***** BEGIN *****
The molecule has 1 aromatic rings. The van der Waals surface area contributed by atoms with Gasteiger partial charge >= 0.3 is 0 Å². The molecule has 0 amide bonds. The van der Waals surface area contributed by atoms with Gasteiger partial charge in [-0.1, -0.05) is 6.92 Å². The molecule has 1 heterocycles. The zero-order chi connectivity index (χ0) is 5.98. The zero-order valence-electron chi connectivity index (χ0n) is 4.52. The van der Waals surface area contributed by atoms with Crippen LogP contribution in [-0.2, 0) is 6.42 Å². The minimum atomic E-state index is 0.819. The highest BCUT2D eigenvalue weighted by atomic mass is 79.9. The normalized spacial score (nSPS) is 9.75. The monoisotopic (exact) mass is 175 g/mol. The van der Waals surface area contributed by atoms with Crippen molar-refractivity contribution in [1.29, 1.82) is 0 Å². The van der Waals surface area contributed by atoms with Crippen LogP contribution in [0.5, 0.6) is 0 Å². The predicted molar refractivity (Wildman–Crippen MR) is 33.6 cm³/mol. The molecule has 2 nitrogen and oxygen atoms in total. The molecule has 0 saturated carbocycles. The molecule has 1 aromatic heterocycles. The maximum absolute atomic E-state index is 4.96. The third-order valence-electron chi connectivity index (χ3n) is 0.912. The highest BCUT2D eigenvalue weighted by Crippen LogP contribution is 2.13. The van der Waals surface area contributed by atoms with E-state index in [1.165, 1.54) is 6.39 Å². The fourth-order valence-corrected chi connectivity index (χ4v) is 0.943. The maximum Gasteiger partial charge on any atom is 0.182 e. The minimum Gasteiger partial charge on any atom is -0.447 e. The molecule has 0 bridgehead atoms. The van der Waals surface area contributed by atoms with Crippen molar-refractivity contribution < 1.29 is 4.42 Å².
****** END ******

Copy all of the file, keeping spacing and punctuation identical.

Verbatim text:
The molecule has 1 aromatic rings. The van der Waals surface area contributed by atoms with Gasteiger partial charge >= 0.3 is 0 Å². The molecule has 0 amide bonds. The van der Waals surface area contributed by atoms with Gasteiger partial charge in [-0.1, -0.05) is 6.92 Å². The molecule has 1 heterocycles. The zero-order chi connectivity index (χ0) is 5.98. The zero-order valence-electron chi connectivity index (χ0n) is 4.52. The van der Waals surface area contributed by atoms with Crippen LogP contribution in [-0.2, 0) is 6.42 Å². The minimum atomic E-state index is 0.819. The highest BCUT2D eigenvalue weighted by atomic mass is 79.9. The normalized spacial score (nSPS) is 9.75. The monoisotopic (exact) mass is 175 g/mol. The van der Waals surface area contributed by atoms with Crippen molar-refractivity contribution in [1.29, 1.82) is 0 Å². The van der Waals surface area contributed by atoms with Crippen LogP contribution in [0.5, 0.6) is 0 Å². The predicted molar refractivity (Wildman–Crippen MR) is 33.6 cm³/mol. The molecule has 2 nitrogen and oxygen atoms in total. The molecule has 0 saturated carbocycles. The molecule has 1 aromatic heterocycles. The maximum absolute atomic E-state index is 4.96. The third-order valence-electron chi connectivity index (χ3n) is 0.912. The highest BCUT2D eigenvalue weighted by Crippen LogP contribution is 2.13. The van der Waals surface area contributed by atoms with E-state index in [1.165, 1.54) is 6.39 Å². The fourth-order valence-corrected chi connectivity index (χ4v) is 0.943. The maximum Gasteiger partial charge on any atom is 0.182 e. The minimum Gasteiger partial charge on any atom is -0.447 e. The molecule has 0 bridgehead atoms. The van der Waals surface area contributed by atoms with Crippen molar-refractivity contribution < 1.29 is 4.42 Å².